By Alexis Ditkowsky, KF14, South Africa
I realize your interest may be waning based on the title alone but I encourage you to keep reading because not everything a Kiva Fellow does is as wild and crazy and emotionally rewarding as a borrower visit. But, as a Kiva Fellow, I aim to please so I’ve also included pictures from a recent trip to the field at the end of this post. Now there’s something for everyone – for those of you who want to geek out a little, I’ve got you covered, and for everyone else who just wants to be transported to South Africa for a minute in the middle of the workday, you’re taken care of, too.
So, let’s talk briefly about repayment reporting. It’s an essential part of Kiva’s relationship with its microfinance partners. Each month, the partner MFI reports all the cumulative principal repaid* for its outstanding Kiva loans. Then Kiva reviews the report and accounts are balanced by the end of the month. Getting this right and setting up systems so that it’s as pain-free as possible in the future is particularly important for pilot partners like Women’s Development Businesses (WDB). Until an MFI gets a handle on the process, they are unable to transition into an active partnership with Kiva, which typically involves a dramatic increase to their monthly fundraising limit.
You’d think (and hope) that you could just tell the database that tracks your clients and their loan repayments (or Management Information System – MIS – in microfinance speak) that you want a report for all the cumulative principal repaid for all Kiva loans during a specific time-frame. That sounds pretty easy, right? Well, there are a number of reasons why it can take a little time for the MIS to be well-oiled Kiva reporting machine.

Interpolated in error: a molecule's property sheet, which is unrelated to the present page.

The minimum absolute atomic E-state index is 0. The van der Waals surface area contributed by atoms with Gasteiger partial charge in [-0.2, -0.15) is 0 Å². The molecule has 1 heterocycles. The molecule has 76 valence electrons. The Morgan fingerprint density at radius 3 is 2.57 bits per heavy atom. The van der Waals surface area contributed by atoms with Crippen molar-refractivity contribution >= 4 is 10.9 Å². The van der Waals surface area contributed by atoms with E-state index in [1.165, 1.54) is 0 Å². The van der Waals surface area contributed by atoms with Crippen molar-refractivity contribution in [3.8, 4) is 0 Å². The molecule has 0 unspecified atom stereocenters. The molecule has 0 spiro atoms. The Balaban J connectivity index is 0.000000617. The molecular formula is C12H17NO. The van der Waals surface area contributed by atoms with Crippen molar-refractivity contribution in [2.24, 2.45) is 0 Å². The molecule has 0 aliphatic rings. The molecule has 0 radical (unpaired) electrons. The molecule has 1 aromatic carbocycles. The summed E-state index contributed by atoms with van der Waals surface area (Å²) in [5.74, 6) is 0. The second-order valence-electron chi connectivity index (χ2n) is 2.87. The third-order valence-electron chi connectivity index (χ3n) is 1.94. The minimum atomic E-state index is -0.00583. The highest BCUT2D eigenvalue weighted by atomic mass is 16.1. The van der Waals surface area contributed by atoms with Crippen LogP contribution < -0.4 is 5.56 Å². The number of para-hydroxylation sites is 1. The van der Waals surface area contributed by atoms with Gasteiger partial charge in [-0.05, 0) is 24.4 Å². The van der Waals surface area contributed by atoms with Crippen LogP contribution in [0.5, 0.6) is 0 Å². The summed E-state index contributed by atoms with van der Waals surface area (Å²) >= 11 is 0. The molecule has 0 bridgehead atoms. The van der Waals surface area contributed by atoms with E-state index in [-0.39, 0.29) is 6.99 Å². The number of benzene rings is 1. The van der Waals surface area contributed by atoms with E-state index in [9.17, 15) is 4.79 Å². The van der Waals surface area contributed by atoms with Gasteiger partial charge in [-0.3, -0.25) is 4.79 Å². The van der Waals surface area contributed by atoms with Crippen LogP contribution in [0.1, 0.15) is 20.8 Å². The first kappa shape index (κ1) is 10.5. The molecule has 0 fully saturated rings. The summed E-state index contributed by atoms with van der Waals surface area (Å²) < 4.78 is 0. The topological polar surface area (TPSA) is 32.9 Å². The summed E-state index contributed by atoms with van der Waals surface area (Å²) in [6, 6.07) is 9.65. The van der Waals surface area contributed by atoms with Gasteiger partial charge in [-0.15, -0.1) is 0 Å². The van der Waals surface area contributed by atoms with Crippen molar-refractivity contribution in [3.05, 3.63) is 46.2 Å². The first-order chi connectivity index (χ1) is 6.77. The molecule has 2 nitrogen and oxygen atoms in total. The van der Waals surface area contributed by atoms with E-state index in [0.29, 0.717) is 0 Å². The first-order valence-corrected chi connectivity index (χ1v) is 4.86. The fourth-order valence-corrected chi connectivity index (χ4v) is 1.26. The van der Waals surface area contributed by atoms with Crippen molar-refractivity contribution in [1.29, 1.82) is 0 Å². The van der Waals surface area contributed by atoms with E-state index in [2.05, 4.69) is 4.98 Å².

That’s where the database detective work comes in. With the generous help of Nomsa, a WDB staff member in Nelspruit, we methodologically cross-checked the MIS, the MIS repayment report, a second MIS Kiva report in a different format, Kiva’s system, and the expected repayment report from Kiva for the previous month. I’m happy to report that after two full days, I think we finally have a handle on the issues. Some of discrepancies are due to “quirks” in the system that require additional follow-up with the database consultant, others have to do with the challenge of adding a new loan product (“Kiva loans”) and how the MIS recognizes it, and another one or two will require additional investigation. That said, we have a pretty solid understanding of where the pain points are and a plan for addressing them in time for next month’s repayment report.
While I’m confident that WDB is on the right track with repayment reporting, I might just need to come up to Nelspruit again in April. My husband and I only spent an afternoon at Kruger National Park and while the hyena cubs were awesome, I have yet to see lions in the wild….
*Loans from Kiva lenders are “interest-free” which means that MFIs only need to report on the principal repaid. There is generally an “effective interest rate” of 1-2% for the MFI which reflects the time, resources, and expense of maintaining the Kiva partnership but Kiva loans are typically a cheaper source of capital than commercial loans and a more sustainable source of capital than grants.
Previous posts by Alexis Ditkowsky:
Update from the Field: Carnival, Collaboration + Cheese-Making
Update from the Field: Man’s Day, Singing Fellows + Learning How to Count
The Meaning of “Now” in South Africa
Update from the Field: Videos, Epic Commutes + Going Beyond Microfinance
Last Week in the Field: “Christmas”, Trekking, Adversity + Good Company
Next Steps for Kiva’s Partner in South Africa
First Borrower Visit (Take 350+)
A Hand-Delivered Kiva Fellow
Drawings from Training and Greetings from Boston
Part 2: Visit to the Field
As promised, photos from my recent visit with Gugu Lungile Khanyile in Mtubatuba, KwaZulu-Natal. During our interview, she impressed me with how seriously she approached her businesses of renting event supplies and raising chickens. Both are profitable but she sees a lot of room for future investment provided she can raise enough capital to purchase the supplies she needs. For example, she bought a package of 1 tent, 4 tables, and 200 chairs for ZAR 22,000 after receiving funds from a previous employer. She can rent these for ZAR 750 for local events and ZAR 800 for outside events but is unable to buy an additional tent at the moment due to the expense. She spent her Kiva loan to buy more chicks and to buy supplies to decorate the tents when she lends them out. If you have any questions about her businesses, let me know in the comments and I’ll try to answer them!